October 9, 2019
U.S. Loses Top Spot to Singapore in Competitiveness Rankings
“The U.S. dropped from the top spot in the World Economic Forum’s annual competitiveness report, losing out to Singapore. Hong Kong, the Netherlands and Switzerland made up the rest of the top five, according to the WEF survey published on Wednesday. On the U.S., it noted growing uncertainty among business leaders and said trade openness has declined. The forum focused its report on continued low productivity growth a decade after the financial crisis, calling this the $10 trillion question — the amount injected by the world’s four major central banks through 2017. In line with others, its view is that while monetary stimulus helped pull the global economy out of recession, it wasn’t the solution for all problems. With a new slowdown emerging, the WEF said fiscal policy has been underused. It joined the chorus calling for more government support, particularly in investment to boost productivity. The WEF also said central banks must take some blame for weak productivity, as their trillions of stimulus keep zombie firms alive, sometimes crowding out stronger businesses. Given monetary policy resources are so depleted, it said investment-led stimulus would be an “appropriate action to restart growth in stagnating advanced economies.” While the U.S. drops down to second in the survey of 141 countries, the WEF said it remains an “innovation powerhouse,” ranking first in business dynamism and second on innovation capability. Also in the top 10 were Japan, Germany, Sweden, the U.K. and Denmark. Canada and France were ranked 14th and 15th respectively, while China was in 28th place.”
BOE Warns U.K. May Face Economic Turmoil in No-Deal Brexit
“The Bank of England warned of significant market volatility and “material risks” of economic disruption in the event of a no-deal Brexit at the end of this month. The BOE’s Financial Policy Committee, in its last scheduled meeting before the current deadline of Oct. 31, said the financial system is prepared for the fallout of Britain abruptly leaving the European Union. Still, asset prices could fall sharply and financial conditions could deteriorate. “Financial stability is not the same as market stability,” the committee said. “Significant further asset price volatility is to be expected in a disorderly Brexit.” The BOE said the EU should do more to contain remaining risks to financial markets, including to 17 trillion pounds ($20 trillion) of non-cleared swaps maturing after October, and that these risks could “amplify volatility or spill back to the U.K.” Prime Minister Boris Johnson has promised the U.K. will leave the EU with or without a deal by the end of the month — triggering the biggest upheaval in the country’s trading arrangements in a generation. A British official said on Tuesday that a deal was effectively impossible because of disagreements between the EU and U.K. about the status of Northern Ireland. While the BOE has said planning for a no-deal scenario has helped to limit the potential damage to the economy, the central bank’s worst-case scenario still sees a dramatic 5.5% drop in GDP. BOE Governor Mark Carney says the goal is to prevent problems in the financial plumbing so that the sector doesn’t make things worse for the broader economy.”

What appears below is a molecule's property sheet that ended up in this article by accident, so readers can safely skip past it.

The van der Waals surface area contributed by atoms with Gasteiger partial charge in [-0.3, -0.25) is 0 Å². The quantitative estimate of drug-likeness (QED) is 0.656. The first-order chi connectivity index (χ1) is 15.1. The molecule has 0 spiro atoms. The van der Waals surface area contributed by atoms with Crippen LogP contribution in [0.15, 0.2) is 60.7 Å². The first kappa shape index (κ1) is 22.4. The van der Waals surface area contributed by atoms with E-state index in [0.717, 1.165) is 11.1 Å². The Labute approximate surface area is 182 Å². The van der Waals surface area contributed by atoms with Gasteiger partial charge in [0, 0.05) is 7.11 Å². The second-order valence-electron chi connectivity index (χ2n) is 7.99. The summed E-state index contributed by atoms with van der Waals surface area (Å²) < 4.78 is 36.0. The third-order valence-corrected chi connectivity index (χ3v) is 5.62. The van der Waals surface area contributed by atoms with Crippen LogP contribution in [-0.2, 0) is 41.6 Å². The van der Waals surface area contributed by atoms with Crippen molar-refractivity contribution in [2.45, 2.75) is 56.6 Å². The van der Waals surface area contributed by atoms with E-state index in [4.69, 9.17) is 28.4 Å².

China Open to Small Trade Deal If Trump Eases Tariff Threats
“China is still open to reaching a partial trade deal with the U.S., an official with direct knowledge of the talks said, signaling that Beijing is focused on limiting the damage to the world’s second-largest economy. Negotiators heading to Washington for talks starting Thursday aren’t optimistic about securing a broad agreement that would end the trade war between the two nations, said the official, who asked not to be named as the discussions are private. But China would accept a limited deal — like those it has sought since 2017 — as long as no more tariffs are imposed by President Donald Trump, including two rounds of higher duties set to take effect this month and in December, the official said. In return, Beijing would offer non-core concessions like purchases of agricultural products without giving in on major sticking points, the official said, without offering further details. In the past, China offered government purchases of American commodities and other short-term gestures aimed at appeasing Trump, only to be rebuffed and pushed with tariffs into pursuing a broader agreement. Heading into these talks, it’s unclear whether the the U.S. president is under enough domestic pressure with a weakening economy and an impeachment probe to settle for an incremental win this time around. S&P 500 futures rose 0.8% on the news and the offshore yuan extended gains. Separately, the Financial Times reported that China is offering to increase purchases of American soybeans to 30 million tons annually from 20 million presently, citing people briefed on the talks. That would be around the level China was purchasing before the trade war started.”
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